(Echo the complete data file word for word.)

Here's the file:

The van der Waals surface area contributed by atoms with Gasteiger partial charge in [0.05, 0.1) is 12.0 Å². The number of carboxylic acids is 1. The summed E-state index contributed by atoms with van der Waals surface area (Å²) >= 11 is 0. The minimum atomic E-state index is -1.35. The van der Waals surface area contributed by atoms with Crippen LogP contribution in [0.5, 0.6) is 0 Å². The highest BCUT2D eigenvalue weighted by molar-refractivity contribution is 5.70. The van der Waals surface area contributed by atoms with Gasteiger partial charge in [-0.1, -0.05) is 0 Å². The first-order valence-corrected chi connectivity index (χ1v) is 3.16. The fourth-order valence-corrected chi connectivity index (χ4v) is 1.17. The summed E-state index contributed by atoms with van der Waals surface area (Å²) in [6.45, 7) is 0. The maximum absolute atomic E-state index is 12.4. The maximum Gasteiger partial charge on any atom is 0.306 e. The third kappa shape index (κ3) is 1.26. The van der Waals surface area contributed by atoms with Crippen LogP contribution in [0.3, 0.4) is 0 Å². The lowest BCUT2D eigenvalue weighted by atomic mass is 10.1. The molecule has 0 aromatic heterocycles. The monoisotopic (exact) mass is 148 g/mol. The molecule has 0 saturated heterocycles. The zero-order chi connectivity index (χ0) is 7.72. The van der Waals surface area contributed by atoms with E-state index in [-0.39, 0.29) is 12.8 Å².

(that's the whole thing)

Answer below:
The van der Waals surface area contributed by atoms with Gasteiger partial charge in [0.05, 0.1) is 12.0 Å². The number of carboxylic acids is 1. The summed E-state index contributed by atoms with van der Waals surface area (Å²) >= 11 is 0. The minimum atomic E-state index is -1.35. The van der Waals surface area contributed by atoms with Crippen LogP contribution in [0.5, 0.6) is 0 Å². The highest BCUT2D eigenvalue weighted by molar-refractivity contribution is 5.70. The van der Waals surface area contributed by atoms with Gasteiger partial charge in [-0.1, -0.05) is 0 Å². The first-order valence-corrected chi connectivity index (χ1v) is 3.16. The fourth-order valence-corrected chi connectivity index (χ4v) is 1.17. The summed E-state index contributed by atoms with van der Waals surface area (Å²) in [6.45, 7) is 0. The maximum absolute atomic E-state index is 12.4. The maximum Gasteiger partial charge on any atom is 0.306 e. The third kappa shape index (κ3) is 1.26. The van der Waals surface area contributed by atoms with Crippen LogP contribution in [0.3, 0.4) is 0 Å². The lowest BCUT2D eigenvalue weighted by atomic mass is 10.1. The molecule has 0 aromatic heterocycles. The monoisotopic (exact) mass is 148 g/mol. The molecule has 0 saturated heterocycles. The zero-order chi connectivity index (χ0) is 7.72. The van der Waals surface area contributed by atoms with E-state index in [-0.39, 0.29) is 12.8 Å².